Welcome to my 7th monthly update, all about what I’ve been up to on Charlotte’s Lively Kitchen in January 2015.
As always I’ll share with you my experiences and hopefully pass on a few helpful tips, as well as the usual visitor and income numbers.
If you’ve not read one of my reports before and want to know a bit more about why I write them, then take a look at my very first report.
January 2015 – A record breaking month for Charlotte’s Lively Kitchen
This month I have seen an 800% increase in visitors to my site with over 12,000 people popping by (welcome all!). I put this down to three things (all of which conveniently start with the letter P!)…
Anyone who reads my monthly reports will have noticed that getting my food photographs onto photo-sharing websites like Tastespotting and Foodgawker has been high on my list of priorities.
I’m happy to say that I’ve now reached a point where I’m mostly successful (yay). However, over Christmas Jon (my husband) and I were discussing whether there were any alternatives to Foodgawker and Tastespotting. He kindly offered to help me out by having a look into this, so now I’m going to hand over to him to tell you all about what he found…
Every year when it comes to Shrove Tuesday I always end up Googling “Pancake Recipe” and aiming for the first thing that comes up.
This has led to some hit and miss pancakes over the years. Some too stodgy, some lacking flavour, and fortunately some good ones too.
This year I decided that enough was enough. No more pancake Russian Roulette. I was going to figure out what I think is the perfect pancake recipe.
I have now lost count of the number of pancakes I’ve made (and eaten) over the past week (not to mention my Lemon and Raisin Pancakes which I also made this week too!). Some of them weren’t even particularly good. However, after much experimentation I’ve found something I’m really happy with.
It’s Shrove Tuesday (or Pancake Day as I prefer to call it) on the 17th February so I’m busy busy busy pulling together recipes for some of my favourite pancakes, one of which is these Lemon and Raisin Pancakes.
Unfortunately this means that my mission to build my repertoire of healthy breakfast recipes has stalled after the banana and almond breakfast smoothie, but I’ll be back on it again soon, I promise.
This month we celebrate both Valentine’s Day on the 14th and Chinese New Year on the 19th so I thought it would be fun to make fortune cookies (although it turns out from my pre-posting research that fortune cookies are actually an American invention).
The great thing about making your own fortune cookies is that you can personalise the message however you want. Although if you’re stuck for ideas there are websites like Fortune Cookie Message where you can get a few ideas. I particularly like “Your shoes will make you happy today” and “Sometimes you just need to lay on the floor”.
I’m not a vegetarian and generally I tend to eat meat as a major part of most of my meals. However, I’ve always enjoyed vegetable lasagne so thought I would have a go at creating my own.
There are a couple of other reasons for creating this vegetable lasagne recipe…
I’m always looking for ways to sneak extra fruit and vegetables into my family’s food. By cutting the meat and making the dish all about the vegetables it gives me the perfect opportunity to cram in as many as possible (This vegetable lasagne contributes two of your five-a-day).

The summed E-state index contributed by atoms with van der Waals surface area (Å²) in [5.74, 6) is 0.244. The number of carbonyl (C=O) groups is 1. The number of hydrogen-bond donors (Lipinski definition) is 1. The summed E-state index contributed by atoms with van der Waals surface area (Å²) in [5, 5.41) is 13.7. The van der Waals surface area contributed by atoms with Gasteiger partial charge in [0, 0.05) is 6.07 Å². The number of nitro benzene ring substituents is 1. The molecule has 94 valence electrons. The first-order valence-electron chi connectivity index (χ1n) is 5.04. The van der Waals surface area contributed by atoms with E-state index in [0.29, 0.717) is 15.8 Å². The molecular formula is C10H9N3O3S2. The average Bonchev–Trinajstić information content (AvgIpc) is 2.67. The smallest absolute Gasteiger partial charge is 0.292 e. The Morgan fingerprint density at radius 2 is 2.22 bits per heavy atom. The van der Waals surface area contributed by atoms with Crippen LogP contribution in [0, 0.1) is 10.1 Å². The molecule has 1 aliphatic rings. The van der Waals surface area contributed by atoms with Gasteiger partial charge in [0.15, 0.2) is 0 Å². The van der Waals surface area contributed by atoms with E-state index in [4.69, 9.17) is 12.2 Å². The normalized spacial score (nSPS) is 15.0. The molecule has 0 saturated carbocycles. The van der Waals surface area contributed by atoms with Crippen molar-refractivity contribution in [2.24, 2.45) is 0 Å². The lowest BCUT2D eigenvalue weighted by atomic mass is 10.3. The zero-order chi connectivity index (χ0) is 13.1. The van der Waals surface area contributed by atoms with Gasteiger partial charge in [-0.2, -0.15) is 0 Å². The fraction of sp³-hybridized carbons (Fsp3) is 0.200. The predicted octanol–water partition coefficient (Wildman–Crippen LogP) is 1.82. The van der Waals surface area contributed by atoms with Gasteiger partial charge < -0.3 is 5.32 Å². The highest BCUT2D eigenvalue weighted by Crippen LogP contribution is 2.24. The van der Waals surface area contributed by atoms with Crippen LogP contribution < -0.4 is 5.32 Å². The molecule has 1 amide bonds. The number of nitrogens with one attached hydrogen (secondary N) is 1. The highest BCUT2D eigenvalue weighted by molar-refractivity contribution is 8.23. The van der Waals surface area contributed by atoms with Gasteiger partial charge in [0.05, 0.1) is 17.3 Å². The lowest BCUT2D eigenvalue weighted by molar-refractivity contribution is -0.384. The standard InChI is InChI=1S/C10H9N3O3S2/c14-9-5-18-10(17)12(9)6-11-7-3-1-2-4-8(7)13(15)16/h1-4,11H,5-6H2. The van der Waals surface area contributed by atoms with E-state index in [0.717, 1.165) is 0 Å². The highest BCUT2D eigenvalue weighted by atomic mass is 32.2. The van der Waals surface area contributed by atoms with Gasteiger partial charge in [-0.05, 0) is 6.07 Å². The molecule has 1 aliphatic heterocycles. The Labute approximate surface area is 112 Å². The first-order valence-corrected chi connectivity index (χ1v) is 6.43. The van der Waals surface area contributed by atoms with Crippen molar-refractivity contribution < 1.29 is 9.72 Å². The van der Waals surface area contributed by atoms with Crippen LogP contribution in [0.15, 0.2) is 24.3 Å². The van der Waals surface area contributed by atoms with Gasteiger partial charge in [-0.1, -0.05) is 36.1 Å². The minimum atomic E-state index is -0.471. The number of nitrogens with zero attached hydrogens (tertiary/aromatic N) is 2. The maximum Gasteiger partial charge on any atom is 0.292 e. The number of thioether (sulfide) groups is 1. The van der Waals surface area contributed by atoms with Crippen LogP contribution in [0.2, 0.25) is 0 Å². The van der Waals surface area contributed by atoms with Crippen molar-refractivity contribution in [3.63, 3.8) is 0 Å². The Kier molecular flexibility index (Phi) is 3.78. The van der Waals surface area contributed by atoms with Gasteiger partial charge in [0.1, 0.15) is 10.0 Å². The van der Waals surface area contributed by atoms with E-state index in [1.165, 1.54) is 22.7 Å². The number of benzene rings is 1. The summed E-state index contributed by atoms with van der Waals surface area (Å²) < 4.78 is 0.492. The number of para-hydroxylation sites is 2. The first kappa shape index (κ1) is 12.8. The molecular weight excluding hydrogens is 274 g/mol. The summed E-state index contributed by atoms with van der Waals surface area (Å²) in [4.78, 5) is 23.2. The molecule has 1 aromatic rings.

It’s that time again to launch the #FoodYearLinkup for February 2015.
Thank you to everyone who joined in last month, we had some fabulous recipes linked up. My favourite recipe from last month was this Pannetone French Toast for Breakfast Week from Laura at A Girl and Her Home.
Béchamel (white) sauce is a really versatile little sauce. I use this white sauce for lasagne, pasta bakes, cauliflower cheese, fish pie, there are so many possibilities.
It’s really simple to make at home with everyday ingredients. I use a roux base (butter and flour) and then add milk, cloves, bay leaves and a pinch of salt and pepper. Some recipes also add onion (which is removed before serving). However, I find it a little overpowering as the sauce has a delicate savoury flavour so I prefer not to.
Saltimbocca is a dish traditionally eaten in Italy, Spain, Greece and Southern Switzerland. It was traditionally made using veal. However, over time the recipe has been adapted to use other meats such as chicken, turkey and pork¹.
I was inspired to make a pork version after buying something similar ready-to-cook from Marks & Spencer, which I enjoyed. It’s so simple to prepare, theres really no need to buy something ready-made. I also make this recipe using turkey breast steaks instead of the pork loin which works really well too.
My mother-in-law makes brilliant carrot and swede mash and for a while I’ve been trying to emulate it. I always failed. No matter what I tried it just lacked the level of flavour she could get.
Masterchef to the rescue
Then just before Christmas I was watching an episode of Masterchef: The Professionals and one of the contestants was making mashed potatoes. Rather than boiling the potatoes before mashing them, he roasted them. Apparently this gives them more flavour. It gave me an idea. If you can increase the flavour in mashed potatoes by roasting, then surely the same approach would work for carrot and swede.